8(Is a footnote of a footnote allowed?) Anyway, I wanted to comment that the repeated use of Harry Nilsson songs in the You've Got Mail soundtrack was responsible for creating in me a complex false nostalia for New York City and autumn and romance involving Tom Hanks and Meg Ryan (who can say which?). Judging from people's feelings for that movie, I'd say Nora Ephron, her cinematographer, and her soundtrack guy hit a homerun on that one, much better than whoever made the poorly titled and quite disappointing Autumn in New York. Now there was a movie that had nothing to do with autumn, nor New York. Boo.

Breaking News

I'm considering hard-hitting, no-nonsense investigative journalism as my fallback career.

ATHENS—New evidence surfaced Thursday in the investigation concerning Dinty Moore's alledged involvement with the Boys Scouts of America.
  Dinty W. Moore, a professor of creative writing at Ohio University, was accused of looking like a scoutmaster earlier this week. "I don't know—he just has that no-nonsense look about him, you know?" said one of Professor Moore's students, who spoke on condition of anonymity. "He looks like a cross between my dad and, uh, Smokey the Bear, I think."
  Professor Moore denied all accusations of involvement with scouting and took offense at the suggestion, refusing to comment on the issue. He was, however, happy to reveal that his name derives from a comic strip character created in 1913.
  Professor Moore is known for his work in creative nonfiction, a genre of literature no one has ever heard of before, and he edits an online literature magazine called Brevity. "I've never actually read it, but the website is classy looking," commented the anonymous student of Moore's.
  David Grover, a no-nonsense journalist who has taken upon himself to expose Professor Moore, seemed little deterred by the fact that writing and web design don't seem like scout-like activities. After taking up the case on Monday, Mr. Grover quickly exhausted his leads, but he refused to give up the case.
  "Listen, I'm a no-nonsense journalist, and I'm going to get to the bottom of this. I'm gonna crack this Baden-Powell wannabe like an egg, cause I'm a hard-hitting investigator."
  Mr. Grover later discovered that Professor Moore is the proud father of one daughter, a fact that seemed to puzzle him even more until late Thursday afternoon. But at a press conference held yesterday, Mr. Grover revealed his latest piece of evidence. According to him, Professor Moore "revealed his true colors" when visited by Grover in his office.
  "I brought him an essay that needed to be left outside his office for other students to pick up. There was no mailbox attached to the wall outside the door, but that didn't stop this closet-Eagle scout. He deftly looked over the situation and found a solution. He grabbed a folder and some tape, and he had me help him attach it to the door. Do the words 'Be prepared' mean anything to you? You should have seen the no-nonsense way he assumed authority as he directed me to hold the folder just-so as he applied the tape. We could've been scout and master constructing a tent or a latrine out in the woods, no problem. It's clear I've cracked this case with my hard-hitting techniques."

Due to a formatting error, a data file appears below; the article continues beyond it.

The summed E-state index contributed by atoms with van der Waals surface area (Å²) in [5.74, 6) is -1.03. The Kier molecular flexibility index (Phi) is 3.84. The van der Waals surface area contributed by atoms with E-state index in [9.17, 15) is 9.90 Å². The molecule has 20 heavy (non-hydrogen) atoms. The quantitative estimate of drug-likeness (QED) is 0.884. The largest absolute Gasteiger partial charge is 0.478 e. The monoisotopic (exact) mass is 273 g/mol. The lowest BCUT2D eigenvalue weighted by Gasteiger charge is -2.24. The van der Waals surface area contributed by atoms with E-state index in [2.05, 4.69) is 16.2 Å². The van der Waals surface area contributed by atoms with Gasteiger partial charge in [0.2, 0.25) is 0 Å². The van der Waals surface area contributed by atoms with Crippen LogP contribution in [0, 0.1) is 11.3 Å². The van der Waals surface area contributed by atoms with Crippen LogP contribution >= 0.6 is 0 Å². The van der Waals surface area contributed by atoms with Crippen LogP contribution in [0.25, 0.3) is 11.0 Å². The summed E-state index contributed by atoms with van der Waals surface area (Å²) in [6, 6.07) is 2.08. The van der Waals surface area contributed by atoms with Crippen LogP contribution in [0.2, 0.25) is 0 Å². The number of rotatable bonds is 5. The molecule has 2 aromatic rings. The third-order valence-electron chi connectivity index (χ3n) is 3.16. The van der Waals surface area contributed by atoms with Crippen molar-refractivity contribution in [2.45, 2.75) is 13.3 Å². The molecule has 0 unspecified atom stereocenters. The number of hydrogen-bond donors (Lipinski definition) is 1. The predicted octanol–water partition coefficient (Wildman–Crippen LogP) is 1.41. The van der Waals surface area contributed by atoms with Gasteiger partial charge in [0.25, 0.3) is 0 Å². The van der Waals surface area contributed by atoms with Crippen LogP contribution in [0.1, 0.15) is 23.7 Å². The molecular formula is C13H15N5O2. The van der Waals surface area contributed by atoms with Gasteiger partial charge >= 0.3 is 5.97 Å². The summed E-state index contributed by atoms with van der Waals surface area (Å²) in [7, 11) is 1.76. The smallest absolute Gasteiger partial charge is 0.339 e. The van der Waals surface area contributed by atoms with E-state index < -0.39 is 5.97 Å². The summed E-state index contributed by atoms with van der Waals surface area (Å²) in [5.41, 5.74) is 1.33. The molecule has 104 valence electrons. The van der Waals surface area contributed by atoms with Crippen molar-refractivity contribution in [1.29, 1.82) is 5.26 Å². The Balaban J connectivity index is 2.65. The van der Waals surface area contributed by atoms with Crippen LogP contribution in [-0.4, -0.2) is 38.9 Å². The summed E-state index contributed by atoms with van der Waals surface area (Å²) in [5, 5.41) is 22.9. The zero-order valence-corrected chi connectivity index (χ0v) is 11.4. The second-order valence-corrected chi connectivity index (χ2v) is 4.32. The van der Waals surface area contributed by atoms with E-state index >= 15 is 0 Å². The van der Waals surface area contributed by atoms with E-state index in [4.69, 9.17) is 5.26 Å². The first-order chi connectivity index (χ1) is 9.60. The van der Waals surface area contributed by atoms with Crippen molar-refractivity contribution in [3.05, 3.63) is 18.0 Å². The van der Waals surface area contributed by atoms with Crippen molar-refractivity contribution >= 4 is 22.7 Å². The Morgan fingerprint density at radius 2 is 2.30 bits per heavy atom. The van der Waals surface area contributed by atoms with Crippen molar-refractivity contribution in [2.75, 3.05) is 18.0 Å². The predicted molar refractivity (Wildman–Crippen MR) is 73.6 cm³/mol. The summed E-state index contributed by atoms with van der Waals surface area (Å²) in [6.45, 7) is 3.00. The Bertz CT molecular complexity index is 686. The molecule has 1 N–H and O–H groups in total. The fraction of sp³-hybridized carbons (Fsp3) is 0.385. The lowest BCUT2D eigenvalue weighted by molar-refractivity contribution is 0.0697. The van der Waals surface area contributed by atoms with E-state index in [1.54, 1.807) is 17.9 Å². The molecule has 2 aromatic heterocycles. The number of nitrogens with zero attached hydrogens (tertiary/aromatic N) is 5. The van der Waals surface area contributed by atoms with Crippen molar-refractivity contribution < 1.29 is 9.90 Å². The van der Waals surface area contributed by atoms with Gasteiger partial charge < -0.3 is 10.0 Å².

But not everyone agrees with Mr. Grover's analysis. Joey Frankin, a some-nonsense journalist who enjoys softball, questioned what kind of tape Dinty Moore used in affixing the folder to the door. "If it was duct tape I'd be convinced right here and now, but as it stands I'm not so sure."
  Franklin also questioned Grover's methods: "Why didn't he just offer him some Gatorade and a Slim Jim, or maybe even a pimento cheese sandwich?"
  An independent witness confirmed that the tape used was common packing tape.

More details at nine.

A Day's Work

I'm a Sensitive Guy

Walking down Court Street tonight,
I saw
     two guys walking down the street in hardhats (at midnight).
     a kitten sitting alone on the sidewalk (also at midnight).
     a guy eating a sub, cradling it in two hands as one would a newborn baby—one palm flat against its back, one under its bottom. His eyes were closed and his head rocked back and forth as he leaned forward and determinedly devoured it with a passion roughly equivalent to that of a fanboy devouring the latest Incredible Spiderman. He looked like he was making out with a pillow.
I smelled
     and smoke, the staples of any decent Friday night.
I tasted
     the first sips of a Sprite I filled at the fountain while waiting for my own sub to be born. (Later, I held it lightly on my fingertips and ate a few bites at a time, putting it down periodically to man the controls as I checked to see if any of my friends had posted to their blogs. No, I swear I didn't make out with my sandwich.)
I felt